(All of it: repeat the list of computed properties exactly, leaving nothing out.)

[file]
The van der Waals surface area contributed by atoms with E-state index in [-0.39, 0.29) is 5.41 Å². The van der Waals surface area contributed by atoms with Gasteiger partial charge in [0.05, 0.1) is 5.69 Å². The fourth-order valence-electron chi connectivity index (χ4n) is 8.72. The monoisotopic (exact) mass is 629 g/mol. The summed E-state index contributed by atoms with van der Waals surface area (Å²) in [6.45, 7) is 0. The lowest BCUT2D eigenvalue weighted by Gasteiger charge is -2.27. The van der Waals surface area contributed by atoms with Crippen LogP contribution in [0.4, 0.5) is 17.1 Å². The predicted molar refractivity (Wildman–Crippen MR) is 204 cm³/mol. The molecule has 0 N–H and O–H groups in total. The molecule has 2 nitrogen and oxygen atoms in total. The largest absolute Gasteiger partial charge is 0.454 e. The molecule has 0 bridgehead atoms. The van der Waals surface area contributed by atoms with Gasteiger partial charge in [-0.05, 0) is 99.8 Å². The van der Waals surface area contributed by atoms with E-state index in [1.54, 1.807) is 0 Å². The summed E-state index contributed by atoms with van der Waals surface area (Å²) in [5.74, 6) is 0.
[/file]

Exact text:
The van der Waals surface area contributed by atoms with E-state index in [-0.39, 0.29) is 5.41 Å². The van der Waals surface area contributed by atoms with Gasteiger partial charge in [0.05, 0.1) is 5.69 Å². The fourth-order valence-electron chi connectivity index (χ4n) is 8.72. The monoisotopic (exact) mass is 629 g/mol. The summed E-state index contributed by atoms with van der Waals surface area (Å²) in [6.45, 7) is 0. The lowest BCUT2D eigenvalue weighted by Gasteiger charge is -2.27. The van der Waals surface area contributed by atoms with Crippen LogP contribution in [0.4, 0.5) is 17.1 Å². The predicted molar refractivity (Wildman–Crippen MR) is 204 cm³/mol. The molecule has 0 N–H and O–H groups in total. The molecule has 2 nitrogen and oxygen atoms in total. The largest absolute Gasteiger partial charge is 0.454 e. The molecule has 0 bridgehead atoms. The van der Waals surface area contributed by atoms with Gasteiger partial charge in [-0.05, 0) is 99.8 Å². The van der Waals surface area contributed by atoms with E-state index in [1.54, 1.807) is 0 Å². The summed E-state index contributed by atoms with van der Waals surface area (Å²) in [5.74, 6) is 0.